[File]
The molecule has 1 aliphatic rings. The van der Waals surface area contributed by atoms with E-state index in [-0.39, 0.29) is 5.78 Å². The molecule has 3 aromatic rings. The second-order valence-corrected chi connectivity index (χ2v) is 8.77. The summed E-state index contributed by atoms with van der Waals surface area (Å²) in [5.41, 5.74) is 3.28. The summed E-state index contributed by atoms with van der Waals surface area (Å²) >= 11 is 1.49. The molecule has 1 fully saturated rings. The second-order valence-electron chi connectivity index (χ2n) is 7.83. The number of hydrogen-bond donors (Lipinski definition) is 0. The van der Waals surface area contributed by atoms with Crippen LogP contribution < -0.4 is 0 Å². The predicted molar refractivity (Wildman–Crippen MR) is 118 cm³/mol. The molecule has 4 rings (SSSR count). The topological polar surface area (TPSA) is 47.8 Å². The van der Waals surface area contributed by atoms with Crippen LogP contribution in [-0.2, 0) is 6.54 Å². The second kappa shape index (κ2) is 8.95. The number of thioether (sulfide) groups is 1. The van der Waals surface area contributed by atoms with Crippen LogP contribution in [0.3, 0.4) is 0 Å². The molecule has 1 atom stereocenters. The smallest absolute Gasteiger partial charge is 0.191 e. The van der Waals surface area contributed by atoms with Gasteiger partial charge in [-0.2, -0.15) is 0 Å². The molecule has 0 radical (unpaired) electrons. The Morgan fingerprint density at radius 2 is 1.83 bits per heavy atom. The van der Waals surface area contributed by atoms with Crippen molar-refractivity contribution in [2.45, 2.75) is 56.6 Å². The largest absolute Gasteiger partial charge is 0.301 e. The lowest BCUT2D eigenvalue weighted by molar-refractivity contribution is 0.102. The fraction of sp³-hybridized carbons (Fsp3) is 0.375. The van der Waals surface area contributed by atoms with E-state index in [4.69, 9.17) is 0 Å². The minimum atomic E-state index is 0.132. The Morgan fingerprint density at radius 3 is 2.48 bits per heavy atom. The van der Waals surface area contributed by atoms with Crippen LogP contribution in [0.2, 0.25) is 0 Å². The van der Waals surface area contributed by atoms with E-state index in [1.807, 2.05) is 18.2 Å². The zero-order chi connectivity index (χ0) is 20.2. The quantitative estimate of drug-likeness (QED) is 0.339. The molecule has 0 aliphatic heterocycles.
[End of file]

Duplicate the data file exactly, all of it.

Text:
The molecule has 1 aliphatic rings. The van der Waals surface area contributed by atoms with E-state index in [-0.39, 0.29) is 5.78 Å². The molecule has 3 aromatic rings. The second-order valence-corrected chi connectivity index (χ2v) is 8.77. The summed E-state index contributed by atoms with van der Waals surface area (Å²) in [5.41, 5.74) is 3.28. The summed E-state index contributed by atoms with van der Waals surface area (Å²) >= 11 is 1.49. The molecule has 1 fully saturated rings. The second-order valence-electron chi connectivity index (χ2n) is 7.83. The number of hydrogen-bond donors (Lipinski definition) is 0. The van der Waals surface area contributed by atoms with Crippen LogP contribution < -0.4 is 0 Å². The predicted molar refractivity (Wildman–Crippen MR) is 118 cm³/mol. The molecule has 4 rings (SSSR count). The topological polar surface area (TPSA) is 47.8 Å². The van der Waals surface area contributed by atoms with Crippen LogP contribution in [-0.2, 0) is 6.54 Å². The second kappa shape index (κ2) is 8.95. The number of thioether (sulfide) groups is 1. The van der Waals surface area contributed by atoms with Crippen LogP contribution in [0.3, 0.4) is 0 Å². The molecule has 1 atom stereocenters. The smallest absolute Gasteiger partial charge is 0.191 e. The van der Waals surface area contributed by atoms with Gasteiger partial charge in [-0.2, -0.15) is 0 Å². The molecule has 0 radical (unpaired) electrons. The Morgan fingerprint density at radius 2 is 1.83 bits per heavy atom. The van der Waals surface area contributed by atoms with Crippen molar-refractivity contribution in [2.45, 2.75) is 56.6 Å². The largest absolute Gasteiger partial charge is 0.301 e. The lowest BCUT2D eigenvalue weighted by molar-refractivity contribution is 0.102. The fraction of sp³-hybridized carbons (Fsp3) is 0.375. The van der Waals surface area contributed by atoms with E-state index in [4.69, 9.17) is 0 Å². The minimum atomic E-state index is 0.132. The Morgan fingerprint density at radius 3 is 2.48 bits per heavy atom. The van der Waals surface area contributed by atoms with Crippen LogP contribution in [0.2, 0.25) is 0 Å². The van der Waals surface area contributed by atoms with E-state index in [1.807, 2.05) is 18.2 Å². The zero-order chi connectivity index (χ0) is 20.2. The quantitative estimate of drug-likeness (QED) is 0.339. The molecule has 0 aliphatic heterocycles.